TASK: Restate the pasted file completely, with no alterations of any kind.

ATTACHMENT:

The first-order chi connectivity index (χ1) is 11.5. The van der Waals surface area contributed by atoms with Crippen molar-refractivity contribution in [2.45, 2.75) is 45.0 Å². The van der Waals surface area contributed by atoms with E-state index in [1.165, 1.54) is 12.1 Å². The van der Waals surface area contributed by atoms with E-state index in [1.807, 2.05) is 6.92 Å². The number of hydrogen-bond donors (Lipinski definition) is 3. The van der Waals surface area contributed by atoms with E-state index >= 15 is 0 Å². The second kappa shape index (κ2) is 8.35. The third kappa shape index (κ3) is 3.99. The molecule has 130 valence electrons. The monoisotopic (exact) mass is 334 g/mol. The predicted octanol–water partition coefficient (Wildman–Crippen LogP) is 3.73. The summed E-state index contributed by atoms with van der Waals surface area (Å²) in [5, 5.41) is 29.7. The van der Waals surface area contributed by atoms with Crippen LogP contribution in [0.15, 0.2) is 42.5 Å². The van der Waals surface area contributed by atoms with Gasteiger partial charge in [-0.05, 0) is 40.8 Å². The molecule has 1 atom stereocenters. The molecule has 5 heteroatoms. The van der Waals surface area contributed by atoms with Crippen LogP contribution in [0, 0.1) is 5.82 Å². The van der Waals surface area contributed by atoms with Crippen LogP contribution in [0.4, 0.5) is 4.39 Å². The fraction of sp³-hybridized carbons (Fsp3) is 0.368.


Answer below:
The first-order chi connectivity index (χ1) is 11.5. The van der Waals surface area contributed by atoms with Crippen molar-refractivity contribution in [2.45, 2.75) is 45.0 Å². The van der Waals surface area contributed by atoms with E-state index in [1.165, 1.54) is 12.1 Å². The van der Waals surface area contributed by atoms with E-state index in [1.807, 2.05) is 6.92 Å². The number of hydrogen-bond donors (Lipinski definition) is 3. The van der Waals surface area contributed by atoms with E-state index >= 15 is 0 Å². The second kappa shape index (κ2) is 8.35. The third kappa shape index (κ3) is 3.99. The molecule has 130 valence electrons. The monoisotopic (exact) mass is 334 g/mol. The predicted octanol–water partition coefficient (Wildman–Crippen LogP) is 3.73. The summed E-state index contributed by atoms with van der Waals surface area (Å²) in [5, 5.41) is 29.7. The van der Waals surface area contributed by atoms with Crippen LogP contribution in [0.15, 0.2) is 42.5 Å². The van der Waals surface area contributed by atoms with Gasteiger partial charge in [-0.05, 0) is 40.8 Å². The molecule has 1 atom stereocenters. The molecule has 5 heteroatoms. The van der Waals surface area contributed by atoms with Crippen LogP contribution in [0, 0.1) is 5.82 Å². The van der Waals surface area contributed by atoms with Crippen LogP contribution in [0.4, 0.5) is 4.39 Å². The fraction of sp³-hybridized carbons (Fsp3) is 0.368.